still at Fredericksburg
But General Hooker
, who must have been aware of this, did not attempt to take advantage of the situation.
withdrew from Hill
's front at Fredericksburg
that officer moved with his corps, following the rear of General Lee
's army, and, passing Longstreet
, advanced into Maryland
; while Longstreet
, marching more leisurely, moved to the east of the mountains, so as to still further confirm the notion that it was General Lee
's intention to attack on Virginia
Reaching Ashby's Gap, Longstreet
's corps turned west, and crossing the Shenandoah
pushed on after Ewell
, who was then in Pennsylvania
I recollect the evening.
We had waded the Shenandoah
and had just gone into camp on the other side, when a courier or staff officer dashed into my camp with orders for my division to recross the river and hurry back into Ashby's Gap, as the enemy's cavalry, supported by infantry, had driven Stuart
's cavalry into the gap and it was apprehended their advance would seize the gap. The fording was deep, up to the arm pits of the shorter men, but the command went forward with great alacrity, and meeting great numbers of the cavalry coming to the rear and crossing the river on their horses, while the infantry were getting wet to take their places.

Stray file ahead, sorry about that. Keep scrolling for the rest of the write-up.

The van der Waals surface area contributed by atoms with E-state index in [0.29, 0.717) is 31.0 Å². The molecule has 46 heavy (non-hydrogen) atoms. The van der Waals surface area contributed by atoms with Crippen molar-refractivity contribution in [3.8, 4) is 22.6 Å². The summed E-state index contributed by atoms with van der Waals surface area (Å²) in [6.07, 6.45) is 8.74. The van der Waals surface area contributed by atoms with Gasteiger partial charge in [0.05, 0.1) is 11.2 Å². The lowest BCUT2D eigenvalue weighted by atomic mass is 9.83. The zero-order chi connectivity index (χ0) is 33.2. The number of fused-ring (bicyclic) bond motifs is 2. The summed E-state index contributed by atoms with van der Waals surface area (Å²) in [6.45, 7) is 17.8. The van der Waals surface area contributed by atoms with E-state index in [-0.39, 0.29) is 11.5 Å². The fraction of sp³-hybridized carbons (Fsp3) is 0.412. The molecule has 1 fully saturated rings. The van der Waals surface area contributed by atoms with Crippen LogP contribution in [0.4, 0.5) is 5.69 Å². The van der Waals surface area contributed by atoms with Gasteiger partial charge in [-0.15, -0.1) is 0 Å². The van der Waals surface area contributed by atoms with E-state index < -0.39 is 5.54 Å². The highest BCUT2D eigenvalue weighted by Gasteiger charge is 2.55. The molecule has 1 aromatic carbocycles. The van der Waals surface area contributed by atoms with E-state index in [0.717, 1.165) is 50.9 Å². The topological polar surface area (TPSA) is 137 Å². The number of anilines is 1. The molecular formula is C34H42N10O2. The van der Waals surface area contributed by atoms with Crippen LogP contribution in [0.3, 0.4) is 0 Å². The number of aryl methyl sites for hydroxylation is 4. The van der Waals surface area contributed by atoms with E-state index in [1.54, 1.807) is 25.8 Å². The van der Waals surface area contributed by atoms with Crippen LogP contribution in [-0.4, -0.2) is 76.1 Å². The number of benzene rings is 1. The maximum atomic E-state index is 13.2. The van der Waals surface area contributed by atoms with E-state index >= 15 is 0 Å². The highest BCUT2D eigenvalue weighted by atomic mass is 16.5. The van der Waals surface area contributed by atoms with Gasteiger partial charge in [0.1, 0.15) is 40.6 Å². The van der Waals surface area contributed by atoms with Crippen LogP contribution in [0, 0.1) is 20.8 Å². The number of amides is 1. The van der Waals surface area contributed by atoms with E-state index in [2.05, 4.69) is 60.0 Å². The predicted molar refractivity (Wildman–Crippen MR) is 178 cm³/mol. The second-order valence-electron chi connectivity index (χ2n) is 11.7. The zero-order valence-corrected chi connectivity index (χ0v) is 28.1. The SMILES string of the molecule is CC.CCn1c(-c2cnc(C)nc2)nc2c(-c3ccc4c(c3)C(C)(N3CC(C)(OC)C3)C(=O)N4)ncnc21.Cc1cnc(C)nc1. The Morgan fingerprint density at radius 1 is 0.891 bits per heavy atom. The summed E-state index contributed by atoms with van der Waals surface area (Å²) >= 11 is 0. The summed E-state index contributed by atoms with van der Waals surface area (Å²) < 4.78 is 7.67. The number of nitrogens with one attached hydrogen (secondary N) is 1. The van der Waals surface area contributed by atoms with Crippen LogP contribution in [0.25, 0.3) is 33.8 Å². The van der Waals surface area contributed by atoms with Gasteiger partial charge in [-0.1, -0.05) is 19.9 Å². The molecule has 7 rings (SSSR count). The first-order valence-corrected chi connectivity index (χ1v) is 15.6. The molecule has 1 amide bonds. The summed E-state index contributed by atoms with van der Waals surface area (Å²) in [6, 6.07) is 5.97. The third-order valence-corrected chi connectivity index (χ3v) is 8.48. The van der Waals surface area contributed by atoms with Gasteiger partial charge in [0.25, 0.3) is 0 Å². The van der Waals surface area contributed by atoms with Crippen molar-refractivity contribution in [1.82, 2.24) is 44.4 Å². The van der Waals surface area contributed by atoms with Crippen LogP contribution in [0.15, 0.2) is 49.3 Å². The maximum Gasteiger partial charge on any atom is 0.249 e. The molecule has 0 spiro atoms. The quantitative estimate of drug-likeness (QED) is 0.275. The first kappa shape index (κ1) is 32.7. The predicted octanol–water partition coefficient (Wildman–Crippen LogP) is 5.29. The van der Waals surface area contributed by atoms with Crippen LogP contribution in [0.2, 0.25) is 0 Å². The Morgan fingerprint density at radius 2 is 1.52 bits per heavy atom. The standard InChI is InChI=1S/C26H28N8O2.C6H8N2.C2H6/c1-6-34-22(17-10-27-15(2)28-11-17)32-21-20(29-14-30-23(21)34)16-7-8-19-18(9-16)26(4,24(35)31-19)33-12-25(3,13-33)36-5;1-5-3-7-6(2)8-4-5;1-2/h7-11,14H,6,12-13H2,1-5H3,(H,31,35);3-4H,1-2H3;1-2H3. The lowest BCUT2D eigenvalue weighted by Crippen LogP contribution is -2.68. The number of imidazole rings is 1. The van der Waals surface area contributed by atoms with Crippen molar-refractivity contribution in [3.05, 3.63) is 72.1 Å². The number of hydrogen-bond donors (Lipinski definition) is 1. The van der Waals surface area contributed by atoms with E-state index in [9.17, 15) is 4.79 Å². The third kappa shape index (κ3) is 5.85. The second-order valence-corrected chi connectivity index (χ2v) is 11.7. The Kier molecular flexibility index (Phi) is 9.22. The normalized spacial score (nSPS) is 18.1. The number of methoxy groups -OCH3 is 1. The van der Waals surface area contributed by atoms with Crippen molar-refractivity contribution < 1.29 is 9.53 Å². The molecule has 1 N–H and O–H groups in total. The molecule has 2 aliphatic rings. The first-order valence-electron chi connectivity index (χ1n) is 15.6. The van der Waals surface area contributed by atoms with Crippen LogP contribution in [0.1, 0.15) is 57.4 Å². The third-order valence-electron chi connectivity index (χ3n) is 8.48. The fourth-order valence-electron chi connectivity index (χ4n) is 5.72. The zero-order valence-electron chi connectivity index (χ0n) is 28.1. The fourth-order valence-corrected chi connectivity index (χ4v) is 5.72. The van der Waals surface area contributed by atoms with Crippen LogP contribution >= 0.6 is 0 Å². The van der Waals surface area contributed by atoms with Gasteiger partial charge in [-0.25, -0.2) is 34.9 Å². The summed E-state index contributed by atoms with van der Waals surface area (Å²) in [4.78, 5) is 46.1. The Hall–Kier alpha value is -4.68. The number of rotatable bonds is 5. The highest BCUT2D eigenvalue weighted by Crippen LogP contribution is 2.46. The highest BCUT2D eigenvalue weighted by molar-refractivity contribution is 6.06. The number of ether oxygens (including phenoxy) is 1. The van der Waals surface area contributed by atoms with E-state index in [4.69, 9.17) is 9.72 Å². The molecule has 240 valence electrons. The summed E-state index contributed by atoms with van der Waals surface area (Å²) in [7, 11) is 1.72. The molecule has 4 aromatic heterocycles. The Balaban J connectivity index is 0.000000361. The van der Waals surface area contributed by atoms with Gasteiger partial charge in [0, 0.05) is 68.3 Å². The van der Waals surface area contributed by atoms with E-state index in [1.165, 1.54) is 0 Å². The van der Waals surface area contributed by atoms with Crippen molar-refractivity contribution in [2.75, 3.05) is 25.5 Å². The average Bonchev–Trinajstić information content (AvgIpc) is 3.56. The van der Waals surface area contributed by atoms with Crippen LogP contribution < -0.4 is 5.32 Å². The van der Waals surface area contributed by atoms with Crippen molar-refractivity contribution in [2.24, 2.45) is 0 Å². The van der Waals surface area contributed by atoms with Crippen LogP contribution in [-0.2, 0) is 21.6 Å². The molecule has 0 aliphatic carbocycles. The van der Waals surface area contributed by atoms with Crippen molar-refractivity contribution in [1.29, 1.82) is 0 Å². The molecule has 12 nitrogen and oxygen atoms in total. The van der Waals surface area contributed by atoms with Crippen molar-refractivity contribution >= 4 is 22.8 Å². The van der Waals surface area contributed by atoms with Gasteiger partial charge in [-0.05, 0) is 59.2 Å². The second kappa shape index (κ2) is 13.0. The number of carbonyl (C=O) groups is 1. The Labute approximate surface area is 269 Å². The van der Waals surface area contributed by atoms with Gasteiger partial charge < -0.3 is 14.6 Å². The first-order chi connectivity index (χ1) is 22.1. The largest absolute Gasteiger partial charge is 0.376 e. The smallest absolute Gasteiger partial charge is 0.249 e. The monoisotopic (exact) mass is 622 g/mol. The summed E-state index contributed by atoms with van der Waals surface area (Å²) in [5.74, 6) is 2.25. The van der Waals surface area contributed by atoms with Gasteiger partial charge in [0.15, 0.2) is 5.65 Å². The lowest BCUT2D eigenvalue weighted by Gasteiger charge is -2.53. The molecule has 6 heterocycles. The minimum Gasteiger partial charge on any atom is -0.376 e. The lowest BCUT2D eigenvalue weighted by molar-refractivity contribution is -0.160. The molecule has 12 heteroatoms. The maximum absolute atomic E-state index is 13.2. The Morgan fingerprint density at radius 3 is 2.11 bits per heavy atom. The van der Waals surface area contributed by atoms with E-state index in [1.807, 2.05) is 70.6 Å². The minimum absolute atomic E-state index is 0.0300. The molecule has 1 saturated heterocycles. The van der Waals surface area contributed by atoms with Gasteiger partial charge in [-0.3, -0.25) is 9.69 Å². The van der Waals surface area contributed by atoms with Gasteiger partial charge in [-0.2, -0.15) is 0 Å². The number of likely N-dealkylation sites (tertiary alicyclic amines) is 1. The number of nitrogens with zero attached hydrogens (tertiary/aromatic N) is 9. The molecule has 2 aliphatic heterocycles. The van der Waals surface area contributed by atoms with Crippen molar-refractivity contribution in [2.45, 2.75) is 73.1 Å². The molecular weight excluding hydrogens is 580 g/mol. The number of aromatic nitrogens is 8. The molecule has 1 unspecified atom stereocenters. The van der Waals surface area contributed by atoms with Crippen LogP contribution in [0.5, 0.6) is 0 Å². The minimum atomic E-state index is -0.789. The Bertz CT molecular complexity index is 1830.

The greeting the cavalry received was anything but complimentary.
The night on the mountain was very uncomfortable, being cold and wet. But the next morning one of my brigades crossed over to the eastern side of the mountain as far as a small village some miles from the gap, where an advance of the enemy, both cavalry and infantry, had encamped.
As our men appeared the enemy disappeared, and the brigade rejoined the division.
The cavalry again advanced, and the division, recrossing the Shenandoah
, continued its march and waded the Potomac
, on the Maryland
The wading across the Potomac
was very deep and the men were very wet, and, as there was a quantity of whiskey in the city, a gill apiece was given to each man that wanted it, and in justice to my division I will assert that I never heard of any one refusing it. The consequence was that the men were all in good humor, and as my division halted a considerable time, the men roamed over the village.
While sitting on my horse near a large brick building called the Washington Bank
(I think that was the name) Captain G. B. Lamar
, my aid-de-camp, rode up and informed me that the United States
flag was being waved from the upper story of the bank building, and as there were a good many men of Hood
's and my division